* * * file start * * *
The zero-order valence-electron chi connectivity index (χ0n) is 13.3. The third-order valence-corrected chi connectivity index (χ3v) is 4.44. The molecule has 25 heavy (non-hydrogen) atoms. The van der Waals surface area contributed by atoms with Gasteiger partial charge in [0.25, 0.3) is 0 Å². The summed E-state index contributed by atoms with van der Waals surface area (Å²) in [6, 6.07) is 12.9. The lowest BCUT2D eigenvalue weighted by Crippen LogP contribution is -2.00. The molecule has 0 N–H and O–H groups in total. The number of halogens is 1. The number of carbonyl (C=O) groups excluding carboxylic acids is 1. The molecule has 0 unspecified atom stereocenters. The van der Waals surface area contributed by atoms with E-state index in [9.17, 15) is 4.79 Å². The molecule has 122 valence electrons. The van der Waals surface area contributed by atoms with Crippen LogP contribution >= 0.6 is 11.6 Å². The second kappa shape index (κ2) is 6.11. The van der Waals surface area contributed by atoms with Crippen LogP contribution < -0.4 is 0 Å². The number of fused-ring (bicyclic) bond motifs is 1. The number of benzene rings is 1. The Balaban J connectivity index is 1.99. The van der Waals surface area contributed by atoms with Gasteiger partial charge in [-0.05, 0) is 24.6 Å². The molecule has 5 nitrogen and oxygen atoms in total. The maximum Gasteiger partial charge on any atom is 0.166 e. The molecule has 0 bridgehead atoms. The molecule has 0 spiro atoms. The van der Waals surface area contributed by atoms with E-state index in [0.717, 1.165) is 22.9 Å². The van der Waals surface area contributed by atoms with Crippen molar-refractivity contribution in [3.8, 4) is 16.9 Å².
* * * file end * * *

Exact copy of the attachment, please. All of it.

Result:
The zero-order valence-electron chi connectivity index (χ0n) is 13.3. The third-order valence-corrected chi connectivity index (χ3v) is 4.44. The molecule has 25 heavy (non-hydrogen) atoms. The van der Waals surface area contributed by atoms with Gasteiger partial charge in [0.25, 0.3) is 0 Å². The summed E-state index contributed by atoms with van der Waals surface area (Å²) in [6, 6.07) is 12.9. The lowest BCUT2D eigenvalue weighted by Crippen LogP contribution is -2.00. The molecule has 0 N–H and O–H groups in total. The number of halogens is 1. The number of carbonyl (C=O) groups excluding carboxylic acids is 1. The molecule has 0 unspecified atom stereocenters. The van der Waals surface area contributed by atoms with E-state index in [9.17, 15) is 4.79 Å². The molecule has 122 valence electrons. The van der Waals surface area contributed by atoms with Crippen LogP contribution >= 0.6 is 11.6 Å². The second kappa shape index (κ2) is 6.11. The van der Waals surface area contributed by atoms with Crippen LogP contribution < -0.4 is 0 Å². The number of fused-ring (bicyclic) bond motifs is 1. The number of benzene rings is 1. The Balaban J connectivity index is 1.99. The van der Waals surface area contributed by atoms with Gasteiger partial charge in [-0.05, 0) is 24.6 Å². The molecule has 5 nitrogen and oxygen atoms in total. The maximum Gasteiger partial charge on any atom is 0.166 e. The molecule has 0 bridgehead atoms. The molecule has 0 spiro atoms. The van der Waals surface area contributed by atoms with E-state index in [0.717, 1.165) is 22.9 Å². The van der Waals surface area contributed by atoms with Crippen molar-refractivity contribution in [3.8, 4) is 16.9 Å².